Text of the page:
As the sun set on the Saturday night of ArtSwirl, the youth of Northfield, with unobscured vision and undiminished energy, picked up the torch from their fading seniors. Hopefully they have listened to the experiences of their elders and are using these concepts, or not, to shape their own strategies for the present and future situations.
At the official closing event of ArtSwirl, Politics and a Pint, there was an effort to take the ideas raised at the NDDC’s Forum further toward refinement and closer to action steps. As the guest presenter, I opened the discussion with what I saw as waves of theories on arts and economic development. At first the studies focused on proving that investment in the arts results in job creation and tax base growth. The next phase argued that the arts attracted much-in-demand high-value workers and economic investors. The most recent wave of articles advocates that the arts foster a culture of innovation – including creativity, problem-solving, and collaborative work patterns – that is essential for the economy of the future.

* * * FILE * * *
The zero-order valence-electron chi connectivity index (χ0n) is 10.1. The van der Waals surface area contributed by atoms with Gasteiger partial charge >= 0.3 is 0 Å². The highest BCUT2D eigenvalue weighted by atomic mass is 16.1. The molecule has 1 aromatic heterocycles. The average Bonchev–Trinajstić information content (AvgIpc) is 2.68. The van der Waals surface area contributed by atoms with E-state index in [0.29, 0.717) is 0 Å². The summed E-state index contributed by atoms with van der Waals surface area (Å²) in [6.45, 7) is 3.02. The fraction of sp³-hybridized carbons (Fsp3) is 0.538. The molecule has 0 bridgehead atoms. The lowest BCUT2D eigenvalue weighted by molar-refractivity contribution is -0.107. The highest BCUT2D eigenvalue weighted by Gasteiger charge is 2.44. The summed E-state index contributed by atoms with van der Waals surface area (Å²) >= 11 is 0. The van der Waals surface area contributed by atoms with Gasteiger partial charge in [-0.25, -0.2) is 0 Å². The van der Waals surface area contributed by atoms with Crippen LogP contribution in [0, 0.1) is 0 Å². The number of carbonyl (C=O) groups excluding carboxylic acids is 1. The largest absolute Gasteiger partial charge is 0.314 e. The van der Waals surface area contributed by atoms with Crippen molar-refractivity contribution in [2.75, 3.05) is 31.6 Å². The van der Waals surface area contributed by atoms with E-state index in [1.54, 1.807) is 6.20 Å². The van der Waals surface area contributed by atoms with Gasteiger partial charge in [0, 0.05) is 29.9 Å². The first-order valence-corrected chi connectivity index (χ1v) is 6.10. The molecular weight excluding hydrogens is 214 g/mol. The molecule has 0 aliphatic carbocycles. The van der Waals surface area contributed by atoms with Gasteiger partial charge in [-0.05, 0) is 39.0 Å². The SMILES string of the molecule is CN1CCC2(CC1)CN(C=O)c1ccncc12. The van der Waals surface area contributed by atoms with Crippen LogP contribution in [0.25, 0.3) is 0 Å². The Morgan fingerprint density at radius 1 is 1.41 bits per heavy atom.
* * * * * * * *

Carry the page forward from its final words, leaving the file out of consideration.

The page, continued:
The dozen or so people who gathered for the discussion cycled back to at least a couple of the points raised at the Forum, the balance between priorities of creating an arts destination or an arts incubator and the appropriate role of the public sector in supporting the arts. Hopefully Bruce Morlan took some notes and will post them on Politics and a Pint.
Then yesterday, the NDDC’s Arts (, Recreation,) and Culture Committee met and worked to develop the many ideas raised in the past week into planks of an Arts and Culture Platform. Topics included Coordination and Communication, Differentiation and Branding, Adding an Arts and Culture Look to Key Websites, Evaluating and Enhancing Northfield’s Competitive Position within the Region, and Potential Public Funding Mechanism for the Arts.
There was a particularly unexpected bright spot at Politics and a Pint. A young, recently married couple visiting Northfield joined the discussion. Currently residing in Uptown Minneapolis, they had visited Stillwater, Red Wing and Northfield, looking for a new community in which to live. Arts and culture were important to them. Northfield won hands down.